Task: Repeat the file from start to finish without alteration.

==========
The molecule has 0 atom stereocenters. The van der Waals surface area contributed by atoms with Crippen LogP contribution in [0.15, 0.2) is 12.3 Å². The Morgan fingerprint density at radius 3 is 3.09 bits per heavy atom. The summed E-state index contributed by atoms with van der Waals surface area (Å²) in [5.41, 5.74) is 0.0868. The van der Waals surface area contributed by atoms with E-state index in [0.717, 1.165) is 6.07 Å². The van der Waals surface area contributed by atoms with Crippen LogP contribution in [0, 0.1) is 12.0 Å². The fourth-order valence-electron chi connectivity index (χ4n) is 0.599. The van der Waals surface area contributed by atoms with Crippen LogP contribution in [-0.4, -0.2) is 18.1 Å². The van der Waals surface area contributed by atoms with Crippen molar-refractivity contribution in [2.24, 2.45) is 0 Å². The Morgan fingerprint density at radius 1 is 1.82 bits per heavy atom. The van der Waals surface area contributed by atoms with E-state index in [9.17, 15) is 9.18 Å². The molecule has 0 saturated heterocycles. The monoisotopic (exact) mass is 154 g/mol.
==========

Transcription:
The molecule has 0 atom stereocenters. The van der Waals surface area contributed by atoms with Crippen LogP contribution in [0.15, 0.2) is 12.3 Å². The Morgan fingerprint density at radius 3 is 3.09 bits per heavy atom. The summed E-state index contributed by atoms with van der Waals surface area (Å²) in [5.41, 5.74) is 0.0868. The van der Waals surface area contributed by atoms with E-state index in [0.717, 1.165) is 6.07 Å². The van der Waals surface area contributed by atoms with Crippen LogP contribution in [0, 0.1) is 12.0 Å². The fourth-order valence-electron chi connectivity index (χ4n) is 0.599. The van der Waals surface area contributed by atoms with Crippen LogP contribution in [-0.4, -0.2) is 18.1 Å². The van der Waals surface area contributed by atoms with Crippen molar-refractivity contribution in [2.24, 2.45) is 0 Å². The Morgan fingerprint density at radius 1 is 1.82 bits per heavy atom. The van der Waals surface area contributed by atoms with E-state index in [9.17, 15) is 9.18 Å². The molecule has 0 saturated heterocycles. The monoisotopic (exact) mass is 154 g/mol.